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How To Be Resilient To The Great Resignation

Companies that are trying to manage their human capital are deep-diving into the subject of The Great Resignation. What can they do to ensure they are unaffected by this employee departure crisis? The answer may not be what you think. The media is blasting the airwaves telling listeners that employees are leaving due in large part to pay. With the sharp increase in the cost of living and inflation, this is not hard to believe. Surprising to many business owners, there are many factors to consider. Workers are leaving seemingly safe and secure careers that they were satisfied in before the pandemic. In my opinion, pay is not the only thing that is driving this movement.

Here are four ways your company can be resistant to The Great Resignation—that don’t involve a pay increase.

Company Culture

From my perspective, your company culture is the strongest predictor of employee attrition. According to MIT Sloan Management research of 34 million employee profiles, company culture is 10 times more important than compensation when predicting turnover. Additionally, workers who feel respected and are part of companies that have ethical leadership are more likely to stay in their positions.


What is your employee perception of job security? Are they concerned about the future of the company’s industry? Leadership can do a great deal to strengthen their relationship with employees and provide honest and thoughtful prospectives on their predictions in the industry. If your industry has challenges, openly discussing and engaging with all employees about how your company will be successful through the difficulty will be a strong anchor for employees to rely on. Marketing roles within HR departments are emerging and assist leadership in proving strategic communications, internally, where an effective thought leadership communication effort will reinforce employees’ confidence.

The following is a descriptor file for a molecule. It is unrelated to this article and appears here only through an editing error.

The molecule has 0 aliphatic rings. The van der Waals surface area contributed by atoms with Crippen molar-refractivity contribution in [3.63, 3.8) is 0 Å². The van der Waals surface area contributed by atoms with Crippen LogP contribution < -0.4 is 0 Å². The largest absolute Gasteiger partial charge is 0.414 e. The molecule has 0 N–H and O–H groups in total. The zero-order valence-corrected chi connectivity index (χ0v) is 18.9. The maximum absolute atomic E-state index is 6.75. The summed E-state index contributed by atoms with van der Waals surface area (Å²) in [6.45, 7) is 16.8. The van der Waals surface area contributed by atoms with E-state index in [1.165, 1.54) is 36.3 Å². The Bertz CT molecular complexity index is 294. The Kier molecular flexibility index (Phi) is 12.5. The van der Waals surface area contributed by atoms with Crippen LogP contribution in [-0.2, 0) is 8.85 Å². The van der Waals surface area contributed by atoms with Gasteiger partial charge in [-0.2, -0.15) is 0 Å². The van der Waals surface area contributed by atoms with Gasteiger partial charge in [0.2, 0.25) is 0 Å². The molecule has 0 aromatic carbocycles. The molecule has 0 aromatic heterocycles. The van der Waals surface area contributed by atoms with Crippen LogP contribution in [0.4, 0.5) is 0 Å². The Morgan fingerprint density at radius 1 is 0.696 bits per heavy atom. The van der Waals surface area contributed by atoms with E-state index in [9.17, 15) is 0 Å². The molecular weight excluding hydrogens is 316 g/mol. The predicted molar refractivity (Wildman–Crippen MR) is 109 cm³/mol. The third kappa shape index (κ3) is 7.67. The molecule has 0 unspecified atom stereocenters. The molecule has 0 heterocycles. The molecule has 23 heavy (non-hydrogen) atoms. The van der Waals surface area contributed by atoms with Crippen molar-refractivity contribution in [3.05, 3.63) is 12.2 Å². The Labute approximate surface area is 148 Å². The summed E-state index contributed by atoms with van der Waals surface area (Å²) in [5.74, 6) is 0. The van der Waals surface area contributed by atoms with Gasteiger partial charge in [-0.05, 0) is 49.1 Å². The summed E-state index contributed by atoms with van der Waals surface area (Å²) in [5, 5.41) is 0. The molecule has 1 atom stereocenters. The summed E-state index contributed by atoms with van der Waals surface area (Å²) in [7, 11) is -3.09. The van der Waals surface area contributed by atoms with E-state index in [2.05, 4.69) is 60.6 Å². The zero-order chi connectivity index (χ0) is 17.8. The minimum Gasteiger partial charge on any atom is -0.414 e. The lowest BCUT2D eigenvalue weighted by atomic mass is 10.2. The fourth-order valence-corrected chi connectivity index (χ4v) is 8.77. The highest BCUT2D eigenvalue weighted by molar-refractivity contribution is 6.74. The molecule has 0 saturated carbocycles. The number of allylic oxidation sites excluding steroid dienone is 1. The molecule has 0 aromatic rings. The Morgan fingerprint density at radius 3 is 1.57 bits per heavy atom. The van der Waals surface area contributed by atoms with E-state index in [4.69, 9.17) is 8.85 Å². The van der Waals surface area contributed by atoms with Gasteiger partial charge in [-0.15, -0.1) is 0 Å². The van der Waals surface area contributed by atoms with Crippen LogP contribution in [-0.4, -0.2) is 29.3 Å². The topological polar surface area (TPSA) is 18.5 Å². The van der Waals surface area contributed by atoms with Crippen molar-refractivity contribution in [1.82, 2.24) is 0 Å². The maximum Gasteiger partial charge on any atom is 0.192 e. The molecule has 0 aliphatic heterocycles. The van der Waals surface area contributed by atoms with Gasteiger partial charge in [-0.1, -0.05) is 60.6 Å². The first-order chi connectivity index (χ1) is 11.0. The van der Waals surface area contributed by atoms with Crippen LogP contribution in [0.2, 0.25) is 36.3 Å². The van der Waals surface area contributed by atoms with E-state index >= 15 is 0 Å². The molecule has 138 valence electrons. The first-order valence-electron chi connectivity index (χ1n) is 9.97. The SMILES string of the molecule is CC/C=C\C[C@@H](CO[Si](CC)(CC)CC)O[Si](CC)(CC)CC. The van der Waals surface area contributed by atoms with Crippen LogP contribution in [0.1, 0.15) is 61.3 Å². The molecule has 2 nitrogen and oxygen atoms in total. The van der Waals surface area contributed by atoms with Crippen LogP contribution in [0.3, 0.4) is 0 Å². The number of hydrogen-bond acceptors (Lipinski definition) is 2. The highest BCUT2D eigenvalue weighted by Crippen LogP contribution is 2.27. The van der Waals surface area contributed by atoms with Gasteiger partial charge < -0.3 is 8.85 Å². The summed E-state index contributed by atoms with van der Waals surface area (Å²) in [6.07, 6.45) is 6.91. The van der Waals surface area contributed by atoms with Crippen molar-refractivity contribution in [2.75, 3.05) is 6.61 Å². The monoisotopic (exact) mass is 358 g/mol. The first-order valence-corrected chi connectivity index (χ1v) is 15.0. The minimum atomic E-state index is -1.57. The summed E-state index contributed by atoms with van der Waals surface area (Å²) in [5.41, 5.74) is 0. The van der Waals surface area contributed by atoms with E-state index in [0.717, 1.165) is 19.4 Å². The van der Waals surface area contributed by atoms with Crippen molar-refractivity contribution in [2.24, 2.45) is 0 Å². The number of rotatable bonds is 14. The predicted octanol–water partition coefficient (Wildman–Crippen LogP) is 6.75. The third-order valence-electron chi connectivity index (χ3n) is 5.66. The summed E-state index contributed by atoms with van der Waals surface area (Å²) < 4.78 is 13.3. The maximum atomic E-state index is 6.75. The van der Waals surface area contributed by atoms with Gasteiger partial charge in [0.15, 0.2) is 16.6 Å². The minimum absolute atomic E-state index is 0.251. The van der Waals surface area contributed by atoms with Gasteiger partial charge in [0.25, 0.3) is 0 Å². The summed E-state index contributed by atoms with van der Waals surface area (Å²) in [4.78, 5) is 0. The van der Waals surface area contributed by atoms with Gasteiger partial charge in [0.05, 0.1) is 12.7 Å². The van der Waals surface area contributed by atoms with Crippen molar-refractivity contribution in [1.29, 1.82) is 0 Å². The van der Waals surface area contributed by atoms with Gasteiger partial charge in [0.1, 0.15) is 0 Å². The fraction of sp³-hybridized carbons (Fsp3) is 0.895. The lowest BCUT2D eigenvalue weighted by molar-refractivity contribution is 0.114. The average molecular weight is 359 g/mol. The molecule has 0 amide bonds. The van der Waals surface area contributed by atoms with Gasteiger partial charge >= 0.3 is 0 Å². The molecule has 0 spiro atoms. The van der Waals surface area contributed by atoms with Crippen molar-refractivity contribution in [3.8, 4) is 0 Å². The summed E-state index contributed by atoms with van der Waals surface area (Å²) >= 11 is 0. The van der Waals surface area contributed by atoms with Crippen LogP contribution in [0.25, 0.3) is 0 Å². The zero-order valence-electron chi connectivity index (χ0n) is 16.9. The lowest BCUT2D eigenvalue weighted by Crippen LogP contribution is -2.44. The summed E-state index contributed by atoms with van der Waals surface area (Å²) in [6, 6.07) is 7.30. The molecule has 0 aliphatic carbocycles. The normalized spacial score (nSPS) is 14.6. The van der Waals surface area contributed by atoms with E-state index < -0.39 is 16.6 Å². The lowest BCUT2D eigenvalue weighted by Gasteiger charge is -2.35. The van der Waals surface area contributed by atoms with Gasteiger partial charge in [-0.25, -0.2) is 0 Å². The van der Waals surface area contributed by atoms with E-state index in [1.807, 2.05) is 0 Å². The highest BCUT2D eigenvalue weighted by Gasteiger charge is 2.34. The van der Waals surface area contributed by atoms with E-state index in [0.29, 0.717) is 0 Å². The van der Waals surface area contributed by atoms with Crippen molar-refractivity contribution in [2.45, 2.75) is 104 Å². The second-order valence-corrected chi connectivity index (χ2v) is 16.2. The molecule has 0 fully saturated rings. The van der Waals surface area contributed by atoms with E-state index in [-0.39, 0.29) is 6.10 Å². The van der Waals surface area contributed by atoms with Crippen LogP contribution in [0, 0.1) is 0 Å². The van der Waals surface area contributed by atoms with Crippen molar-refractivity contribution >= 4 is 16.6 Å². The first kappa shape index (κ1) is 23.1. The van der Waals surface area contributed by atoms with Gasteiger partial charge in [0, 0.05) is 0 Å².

Identifying burnout can be tricky. Tasking an employee with a challenge or hard-to-set goal may be motivating to one worker but cause stress and burnout to another. Leaders need to be attentive to what innovative goals and quotas put employees in the danger zone for burnout. Innovation and forward-thinking can be a badge of honor for leadership but can be detrimental to the workforce if not managed properly. Pushing hard on projects is part of the game. Proving adequate and meaningful recovery time is critical to keeping workers engaged long-term. I’m seeing Fortune 500 companies get creative with no meeting Fridays where staff can work uninterrupted and focused all day on Friday; a Wednesday midweek recharge where employees can take two hours at the beginning or end of the day to spend time to refresh; and Friday lights out where employees can log out at 1pm, no questions asked. Companies that advertise that they have work-life balance must be implementing practices that actually allow it.


The need for positive recognition is an innate desire in all humans, no matter the position or level. And being fair when it comes to recognizing work performance holds a lot of weight. Clearly distinguishing high performers from nonperforming employees will cement and attract a quality workforce that feels rewarded. Positive reinforcement where it is due is impactful.

When I think of employee satisfaction, it’s not just one thing that keeps an employee from leaving. It is made up of many things, including the social and economical climate. The timing of the pandemic is a spiritual revolution of people realizing they want more out of their time, putting a greater emphasis on family time and wanting the ability to make more money.

Losing employees is costly for any organization large or small. Having a strong pulse on your human capital, keeping pace with the market and creating a strong culture are keys to keeping employees committed.


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